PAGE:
Psychological Solutions For A Better Life

Archive for the ‘Therapy’ Category

What Multiples Taught Me About Therapy

Th_counselling starwars It's a rainy Saturday in Auckland.I am sitting at the computer, someone gives a very skillful rendition of a piece by Schubert on the radio, and my coffee is freshly brewed. I love this kind of day. It excuses me from garden work and invites me to play around on the net. Because I want to discuss therapy this month, I am snooping around the net a bit. First thing I comes across is a blogpost at 'Before you take that Pill about a group of psychologists/psychiatrists applying to the DSM-IV committee to get the diagnosis of DID (Dissociative Identity Disorder) removed from the next edition. That gets my juices flowing as you might gather from my comment on that blog.

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How To Get Over Childhood Stress: The Process Of Healing

I have explained in the previous article “How to Get Over
Childhood Stress: The Process of Getting Hurt"
how childhood experiences became
part of the child’s neurological physiology that over time, through re-enforcement
and repetition becomes an aspect of its personality structure.

The task of recovery is to stop the process of repetition
and re-enforcement of the unwanted beliefs, thoughts, and behaviours and to
encourage new, positive ways of being in this world. Thus new neuro-pathways
need to be created (if you remember that has to happen through experience!!) or
if they exist but are just faint connections they have to be strengthened
through more and regular traffic. At the same time it has to be avoided to go
down the familiar path of neuro-connections that are negative and unhelpful so
that they wither away. On paper that sounds very easy, doesn't it?

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How To Get Over Childhood Stress: The Process Of Getting Hurt

This is the first of two articles about how to get over childhood stress or – how does therapy work – in which I will explain
how people get hurt by childhood stress (1st article) and how they
can recover from it (2nd article “Healing from Childhood Stress and
Abuse: How Therapy works”).  I have
included the impact of childhood stress seen through neuro-biological eyes
because it shows clearly the pathways to how the healing can take place.

I have often been asked by colleagues why I use neuro-biological
concepts instead of psychological concepts to explain what is going on. My
answer to that is: often psychological concepts are way out there and hard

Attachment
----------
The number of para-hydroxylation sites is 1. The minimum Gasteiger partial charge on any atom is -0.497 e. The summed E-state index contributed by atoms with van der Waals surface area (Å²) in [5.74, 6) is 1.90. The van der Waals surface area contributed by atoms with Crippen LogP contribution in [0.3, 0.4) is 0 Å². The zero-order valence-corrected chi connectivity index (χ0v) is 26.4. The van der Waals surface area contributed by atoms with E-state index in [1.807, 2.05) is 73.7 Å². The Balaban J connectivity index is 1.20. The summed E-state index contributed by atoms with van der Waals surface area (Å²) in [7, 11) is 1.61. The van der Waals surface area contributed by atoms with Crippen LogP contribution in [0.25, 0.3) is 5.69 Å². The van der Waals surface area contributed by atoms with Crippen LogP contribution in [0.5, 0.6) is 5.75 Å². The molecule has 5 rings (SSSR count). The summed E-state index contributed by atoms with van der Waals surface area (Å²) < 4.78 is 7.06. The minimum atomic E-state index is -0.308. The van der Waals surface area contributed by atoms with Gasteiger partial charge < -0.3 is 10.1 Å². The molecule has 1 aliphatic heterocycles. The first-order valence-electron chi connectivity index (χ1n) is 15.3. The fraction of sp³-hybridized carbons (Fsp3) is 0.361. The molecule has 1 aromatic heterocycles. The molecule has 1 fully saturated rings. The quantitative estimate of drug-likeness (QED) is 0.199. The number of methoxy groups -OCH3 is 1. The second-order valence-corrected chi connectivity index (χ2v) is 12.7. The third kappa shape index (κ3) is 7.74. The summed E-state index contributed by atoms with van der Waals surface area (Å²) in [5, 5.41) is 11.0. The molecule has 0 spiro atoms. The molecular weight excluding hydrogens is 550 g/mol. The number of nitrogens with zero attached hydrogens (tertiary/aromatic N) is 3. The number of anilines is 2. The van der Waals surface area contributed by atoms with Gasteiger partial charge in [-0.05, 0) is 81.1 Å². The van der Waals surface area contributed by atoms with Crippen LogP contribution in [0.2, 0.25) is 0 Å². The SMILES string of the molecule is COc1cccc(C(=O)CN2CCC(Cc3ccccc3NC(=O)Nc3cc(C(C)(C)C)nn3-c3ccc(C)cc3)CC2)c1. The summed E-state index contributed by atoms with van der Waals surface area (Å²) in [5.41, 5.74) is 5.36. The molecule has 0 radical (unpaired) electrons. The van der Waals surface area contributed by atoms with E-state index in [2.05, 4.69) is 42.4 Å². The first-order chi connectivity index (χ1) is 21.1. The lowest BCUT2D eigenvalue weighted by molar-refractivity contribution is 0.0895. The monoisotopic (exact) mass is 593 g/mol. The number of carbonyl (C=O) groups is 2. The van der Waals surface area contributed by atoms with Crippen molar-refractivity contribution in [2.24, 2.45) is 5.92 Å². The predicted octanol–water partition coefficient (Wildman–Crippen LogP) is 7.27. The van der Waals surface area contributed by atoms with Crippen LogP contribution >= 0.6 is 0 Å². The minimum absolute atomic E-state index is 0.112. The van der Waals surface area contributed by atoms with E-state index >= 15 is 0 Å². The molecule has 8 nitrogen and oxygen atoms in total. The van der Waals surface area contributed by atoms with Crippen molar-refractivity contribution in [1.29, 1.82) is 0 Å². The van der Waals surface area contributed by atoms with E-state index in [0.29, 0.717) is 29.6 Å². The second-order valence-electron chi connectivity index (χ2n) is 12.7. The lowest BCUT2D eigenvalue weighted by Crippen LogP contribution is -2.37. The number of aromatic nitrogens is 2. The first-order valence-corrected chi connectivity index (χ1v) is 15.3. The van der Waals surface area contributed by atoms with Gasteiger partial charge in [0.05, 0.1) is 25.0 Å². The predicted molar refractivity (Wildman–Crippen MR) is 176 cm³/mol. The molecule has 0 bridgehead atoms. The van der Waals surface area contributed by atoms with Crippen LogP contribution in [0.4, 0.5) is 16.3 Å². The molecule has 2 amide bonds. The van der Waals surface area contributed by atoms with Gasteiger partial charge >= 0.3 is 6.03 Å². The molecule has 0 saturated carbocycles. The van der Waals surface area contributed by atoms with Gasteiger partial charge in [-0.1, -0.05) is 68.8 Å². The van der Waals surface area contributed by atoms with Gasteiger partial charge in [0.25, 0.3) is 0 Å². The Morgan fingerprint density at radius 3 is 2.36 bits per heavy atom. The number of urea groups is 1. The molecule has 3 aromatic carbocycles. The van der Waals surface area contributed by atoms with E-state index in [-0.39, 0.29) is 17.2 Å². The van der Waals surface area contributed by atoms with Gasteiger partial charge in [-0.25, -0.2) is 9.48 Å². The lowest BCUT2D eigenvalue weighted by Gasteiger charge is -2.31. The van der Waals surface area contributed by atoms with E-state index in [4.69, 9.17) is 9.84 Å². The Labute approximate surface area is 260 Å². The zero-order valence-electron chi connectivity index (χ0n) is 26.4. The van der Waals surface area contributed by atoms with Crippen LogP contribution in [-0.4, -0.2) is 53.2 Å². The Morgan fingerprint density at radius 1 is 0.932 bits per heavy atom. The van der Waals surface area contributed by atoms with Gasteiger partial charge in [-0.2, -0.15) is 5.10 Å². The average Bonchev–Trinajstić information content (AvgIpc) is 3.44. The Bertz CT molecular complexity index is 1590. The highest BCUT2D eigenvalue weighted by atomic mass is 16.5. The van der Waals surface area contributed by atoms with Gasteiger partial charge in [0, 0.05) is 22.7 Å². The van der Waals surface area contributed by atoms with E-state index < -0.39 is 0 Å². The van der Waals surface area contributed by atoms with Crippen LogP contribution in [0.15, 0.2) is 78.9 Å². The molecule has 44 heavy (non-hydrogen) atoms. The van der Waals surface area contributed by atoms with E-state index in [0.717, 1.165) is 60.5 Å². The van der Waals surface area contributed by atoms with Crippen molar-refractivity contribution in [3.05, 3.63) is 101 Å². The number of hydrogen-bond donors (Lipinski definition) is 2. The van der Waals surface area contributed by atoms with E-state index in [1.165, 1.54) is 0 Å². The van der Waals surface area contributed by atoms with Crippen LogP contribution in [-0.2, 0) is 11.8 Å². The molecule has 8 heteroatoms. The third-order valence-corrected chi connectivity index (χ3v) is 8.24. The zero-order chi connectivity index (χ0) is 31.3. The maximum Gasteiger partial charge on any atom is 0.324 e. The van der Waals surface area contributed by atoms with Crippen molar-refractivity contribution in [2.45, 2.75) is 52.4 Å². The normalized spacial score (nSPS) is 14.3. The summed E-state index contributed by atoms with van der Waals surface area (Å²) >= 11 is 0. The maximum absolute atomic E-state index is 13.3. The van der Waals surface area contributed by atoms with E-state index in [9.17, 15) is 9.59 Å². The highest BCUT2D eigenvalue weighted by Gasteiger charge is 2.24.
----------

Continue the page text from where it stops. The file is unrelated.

to follow by people who are not totally into that side of things: take for
example Freud’s or Melanie Klein’s work – very exciting … but you have to
bend over backwards and jump through a needle's eye to follow their line of thinking.
Whereas neuro-biological concepts can be ‘seen’ on MRI scans and we become more
understanding of how our brain works. I find that exciting.

So why is childhood stress (hardship, abuse, neglect) so
damaging? Why can people not follow the often given advise and just ‘GET
OVER  IT’? She short answer is: Because
the stressful experiences become part of who you are! Let me show you how that
works: (Disclaimer: I am really not a neuro scientist and don’t claim to be an
expert. I’ll give you my ‘lay translation’ of hundreds of research articles and
books that I have studied).

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How To Make Sure Your Therapy Ends At The Right Time

Earlier this year a research was published that indicated that six out of ten clients in psychodynamic psychotherapy are unhappy with how their therapy ended.

Every 4th client felt their therapy lasted too long. The reasons stated were that they felt uncomfortable with their therapist, hoped that treatment would improve, or they felt dependent on their therapist.

Two out of ten clients felt their therapy finished too early either because of financial constraints they experienced or because they felt mismatched with their therapist.

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Longer Term Therapy More Effective Than Shorter Term

When I go to see a doctor for a health issue, I hope to be given the treatment and/or advice that will get me 'cured' as soon as possible. I assume the same goes for many people who go to see a therapist for their emotional and/or mental health problems. They hear the phrase "long term therapy" and are probably immediately put off the idea. Understandably, everybody wants to be 'cured' quickly.

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Long or Short Term Therapy

Freud When I go to see a doctor for a health issue, I hope to be given the treatment and/or advice that will get me 'cured' as soon as possible. I assume the same goes for many people who go to see a therapist for their emotional and/or mental health problems. They hear the phrase "long term therapy" and are probably immediately put off the idea. Understandably, everybody wants to be 'cured' quickly.

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